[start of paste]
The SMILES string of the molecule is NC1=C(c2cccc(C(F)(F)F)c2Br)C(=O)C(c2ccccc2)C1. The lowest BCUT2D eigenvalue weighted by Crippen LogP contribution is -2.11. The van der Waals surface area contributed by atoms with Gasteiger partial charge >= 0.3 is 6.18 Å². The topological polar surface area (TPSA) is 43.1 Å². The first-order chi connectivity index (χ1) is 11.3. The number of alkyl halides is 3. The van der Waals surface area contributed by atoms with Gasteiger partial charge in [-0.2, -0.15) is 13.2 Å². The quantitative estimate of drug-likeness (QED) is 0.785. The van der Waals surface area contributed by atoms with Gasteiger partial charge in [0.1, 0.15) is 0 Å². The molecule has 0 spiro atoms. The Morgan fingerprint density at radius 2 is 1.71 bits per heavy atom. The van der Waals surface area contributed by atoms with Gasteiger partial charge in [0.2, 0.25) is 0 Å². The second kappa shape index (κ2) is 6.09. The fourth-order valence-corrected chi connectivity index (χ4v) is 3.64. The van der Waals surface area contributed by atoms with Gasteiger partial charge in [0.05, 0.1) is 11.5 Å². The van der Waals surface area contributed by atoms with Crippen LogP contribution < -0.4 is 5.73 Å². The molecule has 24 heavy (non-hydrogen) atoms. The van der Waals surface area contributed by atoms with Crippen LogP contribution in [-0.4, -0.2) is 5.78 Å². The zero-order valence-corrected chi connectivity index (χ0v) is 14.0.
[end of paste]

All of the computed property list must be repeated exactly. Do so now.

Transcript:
The SMILES string of the molecule is NC1=C(c2cccc(C(F)(F)F)c2Br)C(=O)C(c2ccccc2)C1. The lowest BCUT2D eigenvalue weighted by Crippen LogP contribution is -2.11. The van der Waals surface area contributed by atoms with Gasteiger partial charge >= 0.3 is 6.18 Å². The topological polar surface area (TPSA) is 43.1 Å². The first-order chi connectivity index (χ1) is 11.3. The number of alkyl halides is 3. The van der Waals surface area contributed by atoms with Gasteiger partial charge in [-0.2, -0.15) is 13.2 Å². The quantitative estimate of drug-likeness (QED) is 0.785. The van der Waals surface area contributed by atoms with Gasteiger partial charge in [0.1, 0.15) is 0 Å². The molecule has 0 spiro atoms. The Morgan fingerprint density at radius 2 is 1.71 bits per heavy atom. The van der Waals surface area contributed by atoms with Gasteiger partial charge in [0.2, 0.25) is 0 Å². The second kappa shape index (κ2) is 6.09. The fourth-order valence-corrected chi connectivity index (χ4v) is 3.64. The van der Waals surface area contributed by atoms with Gasteiger partial charge in [0.05, 0.1) is 11.5 Å². The van der Waals surface area contributed by atoms with Crippen LogP contribution < -0.4 is 5.73 Å². The molecule has 24 heavy (non-hydrogen) atoms. The van der Waals surface area contributed by atoms with Crippen LogP contribution in [-0.4, -0.2) is 5.78 Å². The zero-order valence-corrected chi connectivity index (χ0v) is 14.0.